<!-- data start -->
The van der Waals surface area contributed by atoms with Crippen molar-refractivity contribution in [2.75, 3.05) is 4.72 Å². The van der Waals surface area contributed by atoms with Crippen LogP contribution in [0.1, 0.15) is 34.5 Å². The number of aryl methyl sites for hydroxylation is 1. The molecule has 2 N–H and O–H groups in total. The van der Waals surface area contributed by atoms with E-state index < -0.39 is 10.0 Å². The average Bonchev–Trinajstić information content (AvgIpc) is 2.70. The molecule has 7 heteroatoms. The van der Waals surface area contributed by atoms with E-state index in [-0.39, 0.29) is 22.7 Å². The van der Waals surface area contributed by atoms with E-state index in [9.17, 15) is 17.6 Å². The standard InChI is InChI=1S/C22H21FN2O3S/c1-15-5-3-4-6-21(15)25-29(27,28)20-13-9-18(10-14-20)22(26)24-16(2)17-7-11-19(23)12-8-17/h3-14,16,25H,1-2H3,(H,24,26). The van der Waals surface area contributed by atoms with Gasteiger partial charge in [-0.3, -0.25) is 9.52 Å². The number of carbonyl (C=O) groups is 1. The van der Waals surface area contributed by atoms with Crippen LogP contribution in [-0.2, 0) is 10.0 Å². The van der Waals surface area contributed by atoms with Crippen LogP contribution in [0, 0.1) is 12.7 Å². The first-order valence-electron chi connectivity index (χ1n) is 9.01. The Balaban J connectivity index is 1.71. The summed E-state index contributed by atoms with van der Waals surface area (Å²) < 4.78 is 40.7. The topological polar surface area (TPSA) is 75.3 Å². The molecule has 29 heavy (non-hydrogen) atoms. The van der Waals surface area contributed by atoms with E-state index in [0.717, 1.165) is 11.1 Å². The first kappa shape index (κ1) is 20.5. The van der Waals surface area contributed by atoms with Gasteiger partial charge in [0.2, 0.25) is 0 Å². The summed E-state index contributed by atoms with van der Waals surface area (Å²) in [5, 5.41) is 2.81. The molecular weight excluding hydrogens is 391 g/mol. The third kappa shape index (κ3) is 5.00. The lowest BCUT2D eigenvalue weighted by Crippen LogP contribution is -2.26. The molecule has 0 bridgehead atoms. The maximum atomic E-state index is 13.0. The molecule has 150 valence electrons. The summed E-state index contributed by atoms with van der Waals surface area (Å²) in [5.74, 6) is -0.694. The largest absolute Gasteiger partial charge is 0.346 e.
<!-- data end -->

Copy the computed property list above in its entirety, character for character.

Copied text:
The van der Waals surface area contributed by atoms with Crippen molar-refractivity contribution in [2.75, 3.05) is 4.72 Å². The van der Waals surface area contributed by atoms with Crippen LogP contribution in [0.1, 0.15) is 34.5 Å². The number of aryl methyl sites for hydroxylation is 1. The molecule has 2 N–H and O–H groups in total. The van der Waals surface area contributed by atoms with E-state index < -0.39 is 10.0 Å². The average Bonchev–Trinajstić information content (AvgIpc) is 2.70. The molecule has 7 heteroatoms. The van der Waals surface area contributed by atoms with E-state index in [-0.39, 0.29) is 22.7 Å². The van der Waals surface area contributed by atoms with E-state index in [9.17, 15) is 17.6 Å². The standard InChI is InChI=1S/C22H21FN2O3S/c1-15-5-3-4-6-21(15)25-29(27,28)20-13-9-18(10-14-20)22(26)24-16(2)17-7-11-19(23)12-8-17/h3-14,16,25H,1-2H3,(H,24,26). The van der Waals surface area contributed by atoms with Gasteiger partial charge in [-0.3, -0.25) is 9.52 Å². The number of carbonyl (C=O) groups is 1. The van der Waals surface area contributed by atoms with Crippen LogP contribution in [-0.2, 0) is 10.0 Å². The van der Waals surface area contributed by atoms with Crippen LogP contribution in [0, 0.1) is 12.7 Å². The first-order valence-electron chi connectivity index (χ1n) is 9.01. The Balaban J connectivity index is 1.71. The summed E-state index contributed by atoms with van der Waals surface area (Å²) < 4.78 is 40.7. The topological polar surface area (TPSA) is 75.3 Å². The molecule has 29 heavy (non-hydrogen) atoms. The van der Waals surface area contributed by atoms with E-state index in [0.717, 1.165) is 11.1 Å². The first kappa shape index (κ1) is 20.5. The van der Waals surface area contributed by atoms with Gasteiger partial charge in [0.2, 0.25) is 0 Å². The summed E-state index contributed by atoms with van der Waals surface area (Å²) in [5, 5.41) is 2.81. The molecular weight excluding hydrogens is 391 g/mol. The third kappa shape index (κ3) is 5.00. The lowest BCUT2D eigenvalue weighted by Crippen LogP contribution is -2.26. The molecule has 0 bridgehead atoms. The maximum atomic E-state index is 13.0. The molecule has 150 valence electrons. The summed E-state index contributed by atoms with van der Waals surface area (Å²) in [5.74, 6) is -0.694. The largest absolute Gasteiger partial charge is 0.346 e.